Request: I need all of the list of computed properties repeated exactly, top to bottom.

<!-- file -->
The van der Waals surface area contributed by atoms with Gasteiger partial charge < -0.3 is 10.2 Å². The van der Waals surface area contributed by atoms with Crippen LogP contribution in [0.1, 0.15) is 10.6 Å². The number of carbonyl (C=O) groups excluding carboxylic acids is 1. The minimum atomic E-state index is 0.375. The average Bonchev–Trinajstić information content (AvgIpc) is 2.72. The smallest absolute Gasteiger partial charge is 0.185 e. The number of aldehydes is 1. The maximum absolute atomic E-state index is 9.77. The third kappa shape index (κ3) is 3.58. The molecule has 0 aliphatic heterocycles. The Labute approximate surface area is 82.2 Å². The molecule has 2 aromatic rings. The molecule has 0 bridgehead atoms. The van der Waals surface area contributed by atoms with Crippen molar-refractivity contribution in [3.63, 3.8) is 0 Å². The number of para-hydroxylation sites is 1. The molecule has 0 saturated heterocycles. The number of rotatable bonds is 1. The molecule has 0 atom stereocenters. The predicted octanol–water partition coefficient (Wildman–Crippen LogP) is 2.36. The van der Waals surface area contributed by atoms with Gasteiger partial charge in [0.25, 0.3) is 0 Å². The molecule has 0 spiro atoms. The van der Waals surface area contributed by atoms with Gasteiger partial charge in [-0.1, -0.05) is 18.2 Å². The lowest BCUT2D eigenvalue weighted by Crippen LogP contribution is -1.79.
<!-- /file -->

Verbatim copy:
The van der Waals surface area contributed by atoms with Gasteiger partial charge < -0.3 is 10.2 Å². The van der Waals surface area contributed by atoms with Crippen LogP contribution in [0.1, 0.15) is 10.6 Å². The number of carbonyl (C=O) groups excluding carboxylic acids is 1. The minimum atomic E-state index is 0.375. The average Bonchev–Trinajstić information content (AvgIpc) is 2.72. The smallest absolute Gasteiger partial charge is 0.185 e. The number of aldehydes is 1. The maximum absolute atomic E-state index is 9.77. The third kappa shape index (κ3) is 3.58. The molecule has 0 aliphatic heterocycles. The Labute approximate surface area is 82.2 Å². The molecule has 2 aromatic rings. The molecule has 0 bridgehead atoms. The van der Waals surface area contributed by atoms with Crippen molar-refractivity contribution in [3.63, 3.8) is 0 Å². The number of para-hydroxylation sites is 1. The molecule has 0 saturated heterocycles. The number of rotatable bonds is 1. The molecule has 0 atom stereocenters. The predicted octanol–water partition coefficient (Wildman–Crippen LogP) is 2.36. The van der Waals surface area contributed by atoms with Gasteiger partial charge in [0.25, 0.3) is 0 Å². The molecule has 0 spiro atoms. The van der Waals surface area contributed by atoms with Gasteiger partial charge in [-0.1, -0.05) is 18.2 Å². The lowest BCUT2D eigenvalue weighted by Crippen LogP contribution is -1.79.